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‘More NHS organisations should become mutuals’

15 July 2014

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High levels of staff engagement improve quality of care for patients, an independent review has concluded. 

The report, released by healthcare thinktank The King’s Fund, claims that more NHS organisations should be encouraged to become staff-led mutuals. 

Organisations where staff are strongly committed to their work and involved in decision-making deliver better care report lower mortality rates and better patient experience. 

High levels of engagement also result in less staff turnover and lower staff sickness absence.

Over the past few years staff engagement levels in the NHS have been on a steady rise, however there has been significant variation between organisations, the thinktank claims. 

Making staff engagement a “key priority” could go some way towards improving care at a time of financial and service pressures, the group said. 

Evidence is emerging that by giving employees a stronger stake in their organisation, staff-led mutuals deliver higher levels of staff engagement.

Leaders and staff working for mutual organisations said they feel a strong sense of ownership and empowerment, which is leading to better organisational performance.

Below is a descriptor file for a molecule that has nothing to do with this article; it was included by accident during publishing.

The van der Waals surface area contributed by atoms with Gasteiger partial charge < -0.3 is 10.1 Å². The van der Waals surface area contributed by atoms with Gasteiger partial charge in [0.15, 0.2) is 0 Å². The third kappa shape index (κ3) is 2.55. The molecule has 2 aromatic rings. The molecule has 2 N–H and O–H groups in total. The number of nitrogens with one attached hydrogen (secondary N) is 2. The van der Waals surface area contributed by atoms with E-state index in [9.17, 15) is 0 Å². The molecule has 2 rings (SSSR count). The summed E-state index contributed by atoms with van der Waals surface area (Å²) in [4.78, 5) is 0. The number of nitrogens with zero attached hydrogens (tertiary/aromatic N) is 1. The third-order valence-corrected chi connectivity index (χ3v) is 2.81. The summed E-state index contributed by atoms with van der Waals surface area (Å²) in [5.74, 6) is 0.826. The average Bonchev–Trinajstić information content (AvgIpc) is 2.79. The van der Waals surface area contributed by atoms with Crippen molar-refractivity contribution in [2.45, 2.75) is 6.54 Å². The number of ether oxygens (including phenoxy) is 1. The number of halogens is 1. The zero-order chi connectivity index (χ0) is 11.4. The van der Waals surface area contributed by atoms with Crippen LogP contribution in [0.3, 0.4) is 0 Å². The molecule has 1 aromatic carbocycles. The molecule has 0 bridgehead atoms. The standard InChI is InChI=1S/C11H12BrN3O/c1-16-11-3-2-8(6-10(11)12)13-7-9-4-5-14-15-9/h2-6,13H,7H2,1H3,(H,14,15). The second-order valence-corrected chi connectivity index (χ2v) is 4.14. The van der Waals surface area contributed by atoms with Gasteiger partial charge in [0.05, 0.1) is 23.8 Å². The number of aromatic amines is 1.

The review recommends greater freedom for NHS organisations – including hospitals – to become mutuals, on a voluntary basis. 

It calls on the government to launch a programme of pathfinders to enable further evidence to be gathered about the benefits of mutuals and whether they could be adopted on a larger scale across the NHS.

Chris Ham, chair of the review, said: “The evidence that more engaged staff deliver higher quality care is compelling – a simple truth that should be acted on by all NHS organisations. Increasing staff engagement is first and foremost the responsibility of NHS leaders, from the board to the ward. But it is also time to give serious consideration to the role staff-led mutuals could play in increasing staff engagement and delivering benefits to patients. 

“This should be accompanied by more proportionate regulation so that NHS organisations can look out to their patients, staff and stakeholders, rather than up to national bodies.” 

NHS Confederation chief executive Rob Webster said: “It is vital that we recognise that different organisational models will best suit different parts of the health service and different parts of the country. What is right for a major acute trust in a large city may not be the same as for a community-based service provider covering three rural counties.

“Just as we should devolve decision-making about patient care to experts at the right level in our workforce, we should resist imposing one organisational model on the health service from the centre. This is not a ‘one size fits all’ issue. Above all, we must resist a descent into discussions about organisational form, rather than grasp the nettle of service redesign for the 21st century.”